The question that arose for consideration before the Court was whether the Parliament intended for a total invalidity to result from the failure to reply and give reasons for the non-acceptance of the borrower’s representation. In other words, whether sub-section (3A) of section 13 is mandatory or directory in nature.There seems to be a clear intendment to provide for a locus poenitentiae which requires an active consideration by the creditor and a reasoned order as to why the debtor’s representation has not been accepted. A provision which requires reasons to be furnished must be considered as mandatory. The Court agreed with its view taken in its own decisions in the cases -Mardia Chemicals Ltd. v. Union of India - (2004) 4 SCC 311 (para 45, 47, 77 and 80), Transcore v. Union of India - (para 24 and 25) and Keshavlal Khemchand & Sons (P) Ltd. v. Union of India - (2015) 4 SCC 770. The Court also approved the similar view of the several HCs in this regard.

The Court has cited 10 circumstances, which is indicative of the fact that the creditor was induced by the debtor not to take action against them through assurances and promises. Many opportunities were granted by the creditor to the debtor to repay the debt which were all met by proposals for extension of time. Eventually, the debtor even executed “A letter of Undertaking” on November 25, 2013, acknowledging the right of IFCI to sell the assets in the case of default. In the light of this, failure to furnish reply to the representation is not of much significance and the debtor is not entitled to discretionary relief under Article 226 of the Constitution which is indeed an equitable relief.As held, the Supreme Court is of the view that non-compliance of sub-section (3A) of section 13 cannot be of any avail to the debtor whose conduct has been merely to seek time and not repay the loan as promised on several occasions.

The Supreme Court has quoted from its earlier decision in the case – State of Maharashtra v. Digambar - (1995) 4 SCC 683: “19. Power of the High Court to be exercised under Article 226 of the Constitution, if is discretionary, its exercise must be judicious and reasonable, admits of no controversy. It is for that reason, a person’s entitlement for relief from a High Court under Article 226 of the Constitution, be it against the State or anybody else even if is founded on the allegation of infringement of his legal right, has to necessarily depend upon unblameworthy conduct of the person seeking relief, and the court refuses to grant the discretionary relief to such person in exercise of such power, when he approaches it with unclean hands or blameworthy conduct.”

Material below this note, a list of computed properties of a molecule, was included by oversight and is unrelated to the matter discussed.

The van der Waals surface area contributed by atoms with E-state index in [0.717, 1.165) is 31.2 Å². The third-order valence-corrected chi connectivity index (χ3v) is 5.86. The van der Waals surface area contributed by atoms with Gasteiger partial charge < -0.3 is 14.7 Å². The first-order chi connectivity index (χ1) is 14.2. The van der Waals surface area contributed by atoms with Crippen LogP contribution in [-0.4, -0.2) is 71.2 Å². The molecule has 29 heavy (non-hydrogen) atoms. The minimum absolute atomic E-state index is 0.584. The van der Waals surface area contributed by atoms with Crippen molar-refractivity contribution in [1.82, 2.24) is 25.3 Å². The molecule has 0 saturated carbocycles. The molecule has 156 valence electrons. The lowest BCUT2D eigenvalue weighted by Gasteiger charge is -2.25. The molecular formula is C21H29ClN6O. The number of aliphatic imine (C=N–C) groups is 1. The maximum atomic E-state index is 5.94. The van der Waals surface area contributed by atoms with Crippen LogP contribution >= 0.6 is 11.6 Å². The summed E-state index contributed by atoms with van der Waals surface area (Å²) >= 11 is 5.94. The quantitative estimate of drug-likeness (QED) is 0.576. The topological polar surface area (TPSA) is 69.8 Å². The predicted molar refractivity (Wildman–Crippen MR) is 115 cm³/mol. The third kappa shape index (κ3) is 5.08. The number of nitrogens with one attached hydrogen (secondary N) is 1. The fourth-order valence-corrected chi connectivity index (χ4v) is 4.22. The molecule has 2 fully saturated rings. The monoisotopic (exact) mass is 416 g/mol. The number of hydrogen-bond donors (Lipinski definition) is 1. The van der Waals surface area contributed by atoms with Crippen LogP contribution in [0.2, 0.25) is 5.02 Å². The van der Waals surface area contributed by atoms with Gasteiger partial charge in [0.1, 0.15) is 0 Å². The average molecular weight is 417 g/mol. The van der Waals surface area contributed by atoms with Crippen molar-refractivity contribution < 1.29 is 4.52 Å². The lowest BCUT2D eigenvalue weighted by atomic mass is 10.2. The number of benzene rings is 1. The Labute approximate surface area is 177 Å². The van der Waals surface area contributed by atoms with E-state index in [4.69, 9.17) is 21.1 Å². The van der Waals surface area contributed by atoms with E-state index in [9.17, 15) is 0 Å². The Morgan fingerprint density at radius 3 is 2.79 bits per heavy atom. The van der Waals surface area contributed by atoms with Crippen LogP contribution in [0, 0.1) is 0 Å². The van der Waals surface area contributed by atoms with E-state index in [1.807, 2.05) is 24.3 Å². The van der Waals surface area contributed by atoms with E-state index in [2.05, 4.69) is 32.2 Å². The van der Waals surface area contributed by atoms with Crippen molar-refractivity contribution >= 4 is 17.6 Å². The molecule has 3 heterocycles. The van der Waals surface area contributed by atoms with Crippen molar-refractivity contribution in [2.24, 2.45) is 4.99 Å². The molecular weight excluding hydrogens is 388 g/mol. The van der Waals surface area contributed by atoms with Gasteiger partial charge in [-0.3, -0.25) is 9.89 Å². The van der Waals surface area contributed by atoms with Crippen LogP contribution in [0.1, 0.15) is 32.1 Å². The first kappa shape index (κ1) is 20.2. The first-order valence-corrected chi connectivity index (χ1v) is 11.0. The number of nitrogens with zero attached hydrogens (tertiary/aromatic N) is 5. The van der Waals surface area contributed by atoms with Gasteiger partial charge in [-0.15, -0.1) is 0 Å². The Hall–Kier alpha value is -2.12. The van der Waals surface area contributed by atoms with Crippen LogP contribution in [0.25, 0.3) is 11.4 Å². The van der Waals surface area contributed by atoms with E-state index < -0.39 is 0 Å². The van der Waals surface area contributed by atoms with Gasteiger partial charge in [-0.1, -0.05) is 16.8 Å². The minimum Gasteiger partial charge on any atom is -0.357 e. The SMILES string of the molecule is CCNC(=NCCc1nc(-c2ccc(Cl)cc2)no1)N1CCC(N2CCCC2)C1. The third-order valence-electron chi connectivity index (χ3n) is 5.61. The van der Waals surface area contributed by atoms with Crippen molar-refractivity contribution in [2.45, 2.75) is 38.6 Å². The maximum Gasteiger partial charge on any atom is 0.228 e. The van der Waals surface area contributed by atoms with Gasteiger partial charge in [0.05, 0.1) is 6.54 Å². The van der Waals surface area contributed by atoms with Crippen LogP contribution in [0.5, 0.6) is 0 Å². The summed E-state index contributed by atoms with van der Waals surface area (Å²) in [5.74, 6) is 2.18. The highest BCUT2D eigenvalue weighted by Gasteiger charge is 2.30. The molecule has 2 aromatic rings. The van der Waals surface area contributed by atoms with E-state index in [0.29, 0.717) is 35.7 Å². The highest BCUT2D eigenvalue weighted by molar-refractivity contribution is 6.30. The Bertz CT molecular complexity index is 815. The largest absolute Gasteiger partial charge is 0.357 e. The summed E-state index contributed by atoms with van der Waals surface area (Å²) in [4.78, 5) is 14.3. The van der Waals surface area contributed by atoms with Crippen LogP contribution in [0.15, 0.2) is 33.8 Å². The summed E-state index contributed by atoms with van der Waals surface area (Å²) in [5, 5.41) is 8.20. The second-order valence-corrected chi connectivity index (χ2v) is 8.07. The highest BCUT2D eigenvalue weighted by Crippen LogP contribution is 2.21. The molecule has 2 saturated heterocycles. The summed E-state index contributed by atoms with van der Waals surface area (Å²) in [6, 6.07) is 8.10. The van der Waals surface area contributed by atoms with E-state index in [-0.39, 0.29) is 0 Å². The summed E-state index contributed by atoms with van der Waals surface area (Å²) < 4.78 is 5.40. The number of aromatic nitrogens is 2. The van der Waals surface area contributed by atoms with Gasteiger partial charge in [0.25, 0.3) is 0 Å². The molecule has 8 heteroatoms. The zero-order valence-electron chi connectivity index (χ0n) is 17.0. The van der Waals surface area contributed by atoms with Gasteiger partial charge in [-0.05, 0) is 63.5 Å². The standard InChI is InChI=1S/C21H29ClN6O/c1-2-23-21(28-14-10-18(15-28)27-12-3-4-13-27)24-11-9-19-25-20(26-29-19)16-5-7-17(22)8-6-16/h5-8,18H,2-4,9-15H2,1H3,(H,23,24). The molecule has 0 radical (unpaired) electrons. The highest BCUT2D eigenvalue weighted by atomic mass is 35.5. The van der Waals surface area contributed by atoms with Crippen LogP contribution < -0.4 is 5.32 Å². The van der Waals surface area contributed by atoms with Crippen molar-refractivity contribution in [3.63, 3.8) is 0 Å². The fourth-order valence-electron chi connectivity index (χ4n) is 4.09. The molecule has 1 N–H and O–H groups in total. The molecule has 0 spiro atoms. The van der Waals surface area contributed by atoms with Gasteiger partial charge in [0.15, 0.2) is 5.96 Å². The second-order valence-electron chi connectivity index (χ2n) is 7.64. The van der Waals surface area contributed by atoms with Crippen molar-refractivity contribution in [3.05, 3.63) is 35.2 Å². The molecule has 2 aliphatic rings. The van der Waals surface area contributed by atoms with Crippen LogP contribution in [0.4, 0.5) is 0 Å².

The apex court has also quoted from the Privy Council’s decision in the case - Lindsay Petroleum Co. v. Hurd - (1874) 5 PC 221, wherein it has been observed that “Two circumstances, always important in such cases, the length of the delay and the nature of the acts done during the interval, which might affect either party and cause a balance of justice or injustice in taking the one course or the other, so far as it relates to the remedy.” Therefore, the debtor is not entitled for the discretionary equitable relief under Articles 226 and 136 of the Constitution of India in the present case. Accordingly, the Supreme Court has allowed the appeals and set aside the impugned judgement of the High Court and directed the debtor and its agents to handover possession of the mortgaged properties to the auction purchaser within a period of six months from the date of this judgement along with the relevant accounts.